However Bare: A Pop Opera features some Romeo and Juliet levels of tragedy as well. Whereas this book will likely be light-hearted and sweet. 

Or I at least hope this book will have some cute light-hearted moments that I usually enjoy seeing with this genre. 

Review:
Read on: 05/26/18
To be Published on: 08/01/18

Plot:
We have story that starts with Julian awaking from a nightmare of him when he was bullied at school. And since the bullying he has done online classes and has become distant from those close in his life. (For the most part)

He gets invited to his bff's party and from there meets Romeo.

It's a conflict of insta-love between a jock and an openly gay teen. So you have the LGBTQIA community vs. Homophobic bunch of jocks. 

(I don't expect it to go into better detail because it's a short book, but if it's still in the process of editing maybe it could try to develop itself better and combine this book with Romeo's POV.)

Edit:
05/26/18
11:23 am
Okay so they do touch about issues of the LGBTQIA bullying in problems at schools, but I feel like it's not well executed as it could be. 

Character(s):
Julian:
He is openly gay, has anxiety, and has nightmares about bullying he has endured. He also feels somewhat introvert.

Romeo:
He's jock who hasn't quite come out yet and hangs around homophobic jocks. He blushes frequently too. (To learn more about his character you probably want to read the other book that features his POV.)

Final Thoughts:
I really didn't like the instalove. Even if the original Romeo and Juliet has instalove. 

There were awkward or strange things in this book like:
- Instead of saying 'oh my god' or 'Oh my goodness'. They said goddess. I'm sure they were trying to make the phrase cool, but it came off as awkward whenever it was used in the dialogue.
- The last names of Romeo and Julian. They are literally the same names of the Shakespeare characters. Which was so awkward. Because I expected the first names to be the only similar things to the original play, but the author went further than that. 
- I plan to read the book with Romeo's POV, but tbh I wonder if maybe this story would be better if the author had just combined both the books.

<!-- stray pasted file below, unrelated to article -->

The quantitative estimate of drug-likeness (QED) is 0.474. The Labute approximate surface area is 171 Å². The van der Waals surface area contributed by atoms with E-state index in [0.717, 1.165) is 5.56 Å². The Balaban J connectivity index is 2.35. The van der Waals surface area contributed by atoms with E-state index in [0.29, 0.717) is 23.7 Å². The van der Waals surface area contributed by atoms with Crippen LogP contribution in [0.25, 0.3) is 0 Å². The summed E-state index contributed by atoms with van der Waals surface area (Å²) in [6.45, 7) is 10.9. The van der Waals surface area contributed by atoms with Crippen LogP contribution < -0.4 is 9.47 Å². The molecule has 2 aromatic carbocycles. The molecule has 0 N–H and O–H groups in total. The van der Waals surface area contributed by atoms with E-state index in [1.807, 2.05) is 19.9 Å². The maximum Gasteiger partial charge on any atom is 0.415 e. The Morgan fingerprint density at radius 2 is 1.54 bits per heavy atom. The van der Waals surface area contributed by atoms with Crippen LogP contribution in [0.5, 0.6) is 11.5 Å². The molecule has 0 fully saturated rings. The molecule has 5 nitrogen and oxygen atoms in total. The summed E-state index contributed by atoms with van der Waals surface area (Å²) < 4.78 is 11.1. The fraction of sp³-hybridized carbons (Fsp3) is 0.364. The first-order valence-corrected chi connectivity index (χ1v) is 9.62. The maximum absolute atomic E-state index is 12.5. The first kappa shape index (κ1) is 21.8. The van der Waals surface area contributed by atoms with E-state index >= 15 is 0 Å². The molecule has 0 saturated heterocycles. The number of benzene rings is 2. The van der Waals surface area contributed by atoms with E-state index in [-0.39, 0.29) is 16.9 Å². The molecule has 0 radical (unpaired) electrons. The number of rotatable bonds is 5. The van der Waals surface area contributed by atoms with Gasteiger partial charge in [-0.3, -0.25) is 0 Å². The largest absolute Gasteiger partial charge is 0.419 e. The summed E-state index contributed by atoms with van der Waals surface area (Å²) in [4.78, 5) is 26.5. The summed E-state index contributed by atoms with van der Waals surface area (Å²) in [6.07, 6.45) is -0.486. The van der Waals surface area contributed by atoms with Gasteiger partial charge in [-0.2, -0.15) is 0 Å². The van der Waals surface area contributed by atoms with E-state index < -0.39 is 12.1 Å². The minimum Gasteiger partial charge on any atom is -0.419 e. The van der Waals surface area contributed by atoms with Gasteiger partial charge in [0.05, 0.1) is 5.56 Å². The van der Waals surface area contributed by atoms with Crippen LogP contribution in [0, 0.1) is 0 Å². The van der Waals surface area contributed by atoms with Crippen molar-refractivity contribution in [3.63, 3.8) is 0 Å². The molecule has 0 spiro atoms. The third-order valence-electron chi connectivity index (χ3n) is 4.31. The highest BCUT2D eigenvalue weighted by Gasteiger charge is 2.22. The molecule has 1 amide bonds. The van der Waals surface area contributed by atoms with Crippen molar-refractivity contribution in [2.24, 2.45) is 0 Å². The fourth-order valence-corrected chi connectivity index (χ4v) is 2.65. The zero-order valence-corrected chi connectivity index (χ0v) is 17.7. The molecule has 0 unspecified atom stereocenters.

But I liked this about the book:
-The friends to the characters are supportive which was nice. But they were also not as well developed as I would've liked them to be. (Heck even the main characters aren't as well developed as they should be either.)
-I like that the author attempted to touch on the problems the LGBTQIA community faces in school, but it wasn't well executed unfortunately. 

I wanted to like this book, but it let my expectations down.

Recommends to:
If you want to be letdown real easy don't read this book!! But if the book gets proper editing before final publication then maybe it'll have a chance of you enjoying it. 

Hope you enjoyed my review!! Thanks for reading!! ^_^
And go catch that good book!! ^_^

https://emthetiger7.wixsite.com/thatrandomcardcaptor
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i was not a fan. It started off slow and remained slow. The POV seemed kind of odd and i found it hard to read. the story idea was cute though
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I had read this book after reading “Romeo for real” and i found this book to be a little more enjoyable then the first one. I really like the cover.

I think that these to books should be combined as one. To make it a duel POV instead of having it has two books. 

I felt like this had a lot of potential but it fell flat.

I received this book from Netgalley in exchange for an honest review
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This had great intentions, but poor execution. I wish the characters had been more fleshed out and had been given more time to blossom and develop. (My review is the same for the partner novel, Romeo for Real.)
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I read this after reading Romeo For Real. Again I enjoy reading LGBTQIPK+ visibility especially in classical remakes. I enjoyed reading this, would have preferred it longer or the two books in one volume.
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I read this right after finishing “Romeo for Real” (same characters). I liked this one better, perhaps because I’d already become familiarized with the characters from “Romeo for Real,” or because I like Julian better. I do feel that things still moved too fast, but I also thought that there was more in terms of character background and development in this one. Again, I liked the modernization of Romeo & Juliet in LGBT form. I think that “Just Julian” and “Romeo for Real” should be edited together, with chapters alternating between Julian and Romeo’s perspectives, because it would be much more cohesive and the character development and backgrounds would be better off for it.